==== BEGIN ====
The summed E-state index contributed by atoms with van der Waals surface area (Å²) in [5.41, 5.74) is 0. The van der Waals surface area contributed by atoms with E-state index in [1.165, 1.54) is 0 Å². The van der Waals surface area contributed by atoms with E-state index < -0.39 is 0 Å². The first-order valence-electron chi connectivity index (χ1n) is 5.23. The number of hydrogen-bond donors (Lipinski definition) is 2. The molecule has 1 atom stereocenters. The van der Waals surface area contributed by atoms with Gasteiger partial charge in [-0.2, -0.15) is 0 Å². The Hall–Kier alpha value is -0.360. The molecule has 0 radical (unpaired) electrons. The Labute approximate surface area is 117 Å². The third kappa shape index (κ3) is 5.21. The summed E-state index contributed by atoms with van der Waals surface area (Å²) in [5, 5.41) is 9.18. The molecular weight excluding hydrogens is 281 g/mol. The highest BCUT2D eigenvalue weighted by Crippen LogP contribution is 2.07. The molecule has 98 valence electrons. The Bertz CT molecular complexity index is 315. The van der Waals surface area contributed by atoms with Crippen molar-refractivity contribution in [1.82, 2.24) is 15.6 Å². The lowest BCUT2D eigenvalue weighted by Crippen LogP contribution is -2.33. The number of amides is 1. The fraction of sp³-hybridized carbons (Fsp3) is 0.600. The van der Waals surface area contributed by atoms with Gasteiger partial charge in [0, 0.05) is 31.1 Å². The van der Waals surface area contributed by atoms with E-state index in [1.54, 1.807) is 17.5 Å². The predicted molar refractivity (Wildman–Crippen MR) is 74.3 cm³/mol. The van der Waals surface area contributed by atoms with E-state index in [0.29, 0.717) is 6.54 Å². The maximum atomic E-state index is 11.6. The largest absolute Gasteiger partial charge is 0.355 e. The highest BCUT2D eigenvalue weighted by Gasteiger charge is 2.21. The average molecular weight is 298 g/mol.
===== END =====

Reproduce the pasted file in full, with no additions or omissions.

The summed E-state index contributed by atoms with van der Waals surface area (Å²) in [5.41, 5.74) is 0. The van der Waals surface area contributed by atoms with E-state index in [1.165, 1.54) is 0 Å². The van der Waals surface area contributed by atoms with E-state index < -0.39 is 0 Å². The first-order valence-electron chi connectivity index (χ1n) is 5.23. The number of hydrogen-bond donors (Lipinski definition) is 2. The molecule has 1 atom stereocenters. The van der Waals surface area contributed by atoms with Gasteiger partial charge in [-0.2, -0.15) is 0 Å². The Hall–Kier alpha value is -0.360. The molecule has 0 radical (unpaired) electrons. The Labute approximate surface area is 117 Å². The third kappa shape index (κ3) is 5.21. The summed E-state index contributed by atoms with van der Waals surface area (Å²) in [5, 5.41) is 9.18. The molecular weight excluding hydrogens is 281 g/mol. The highest BCUT2D eigenvalue weighted by Crippen LogP contribution is 2.07. The molecule has 98 valence electrons. The Bertz CT molecular complexity index is 315. The van der Waals surface area contributed by atoms with Crippen molar-refractivity contribution in [1.82, 2.24) is 15.6 Å². The lowest BCUT2D eigenvalue weighted by Crippen LogP contribution is -2.33. The number of amides is 1. The fraction of sp³-hybridized carbons (Fsp3) is 0.600. The van der Waals surface area contributed by atoms with Gasteiger partial charge in [0, 0.05) is 31.1 Å². The van der Waals surface area contributed by atoms with E-state index in [1.54, 1.807) is 17.5 Å². The predicted molar refractivity (Wildman–Crippen MR) is 74.3 cm³/mol. The van der Waals surface area contributed by atoms with E-state index in [0.29, 0.717) is 6.54 Å². The maximum atomic E-state index is 11.6. The largest absolute Gasteiger partial charge is 0.355 e. The highest BCUT2D eigenvalue weighted by Gasteiger charge is 2.21. The average molecular weight is 298 g/mol.